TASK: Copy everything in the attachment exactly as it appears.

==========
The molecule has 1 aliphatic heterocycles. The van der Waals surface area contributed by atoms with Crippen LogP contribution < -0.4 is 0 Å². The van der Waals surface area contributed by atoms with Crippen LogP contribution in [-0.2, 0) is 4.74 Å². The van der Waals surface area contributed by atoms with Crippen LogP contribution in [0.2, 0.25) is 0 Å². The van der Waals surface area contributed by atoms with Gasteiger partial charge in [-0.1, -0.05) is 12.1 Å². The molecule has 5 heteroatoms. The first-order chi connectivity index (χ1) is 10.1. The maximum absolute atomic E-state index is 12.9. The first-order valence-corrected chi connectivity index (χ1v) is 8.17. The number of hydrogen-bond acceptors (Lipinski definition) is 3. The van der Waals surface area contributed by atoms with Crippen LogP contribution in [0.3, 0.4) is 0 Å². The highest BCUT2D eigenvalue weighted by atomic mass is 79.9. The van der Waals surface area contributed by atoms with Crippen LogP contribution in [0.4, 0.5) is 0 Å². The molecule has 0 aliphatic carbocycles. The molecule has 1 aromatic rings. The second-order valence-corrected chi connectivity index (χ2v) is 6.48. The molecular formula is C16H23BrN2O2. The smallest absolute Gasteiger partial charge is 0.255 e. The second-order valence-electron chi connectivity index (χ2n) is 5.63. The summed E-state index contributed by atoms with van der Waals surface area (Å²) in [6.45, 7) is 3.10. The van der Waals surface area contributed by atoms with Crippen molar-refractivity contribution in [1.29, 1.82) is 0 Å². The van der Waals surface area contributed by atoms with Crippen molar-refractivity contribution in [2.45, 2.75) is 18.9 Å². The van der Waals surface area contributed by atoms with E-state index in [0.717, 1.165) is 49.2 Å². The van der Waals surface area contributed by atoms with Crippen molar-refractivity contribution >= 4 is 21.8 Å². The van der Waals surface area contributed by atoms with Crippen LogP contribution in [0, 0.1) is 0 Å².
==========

The molecule has 1 aliphatic heterocycles. The van der Waals surface area contributed by atoms with Crippen LogP contribution < -0.4 is 0 Å². The van der Waals surface area contributed by atoms with Crippen LogP contribution in [-0.2, 0) is 4.74 Å². The van der Waals surface area contributed by atoms with Crippen LogP contribution in [0.2, 0.25) is 0 Å². The van der Waals surface area contributed by atoms with Gasteiger partial charge in [-0.1, -0.05) is 12.1 Å². The molecule has 5 heteroatoms. The first-order chi connectivity index (χ1) is 10.1. The maximum absolute atomic E-state index is 12.9. The first-order valence-corrected chi connectivity index (χ1v) is 8.17. The number of hydrogen-bond acceptors (Lipinski definition) is 3. The van der Waals surface area contributed by atoms with Crippen LogP contribution in [0.3, 0.4) is 0 Å². The highest BCUT2D eigenvalue weighted by atomic mass is 79.9. The van der Waals surface area contributed by atoms with Crippen LogP contribution in [0.4, 0.5) is 0 Å². The molecule has 0 aliphatic carbocycles. The molecule has 1 aromatic rings. The second-order valence-corrected chi connectivity index (χ2v) is 6.48. The molecular formula is C16H23BrN2O2. The smallest absolute Gasteiger partial charge is 0.255 e. The second-order valence-electron chi connectivity index (χ2n) is 5.63. The summed E-state index contributed by atoms with van der Waals surface area (Å²) in [6.45, 7) is 3.10. The van der Waals surface area contributed by atoms with Crippen molar-refractivity contribution in [1.29, 1.82) is 0 Å². The van der Waals surface area contributed by atoms with Crippen molar-refractivity contribution in [2.45, 2.75) is 18.9 Å². The van der Waals surface area contributed by atoms with E-state index in [0.717, 1.165) is 49.2 Å². The van der Waals surface area contributed by atoms with Crippen molar-refractivity contribution >= 4 is 21.8 Å². The van der Waals surface area contributed by atoms with Crippen LogP contribution in [0, 0.1) is 0 Å².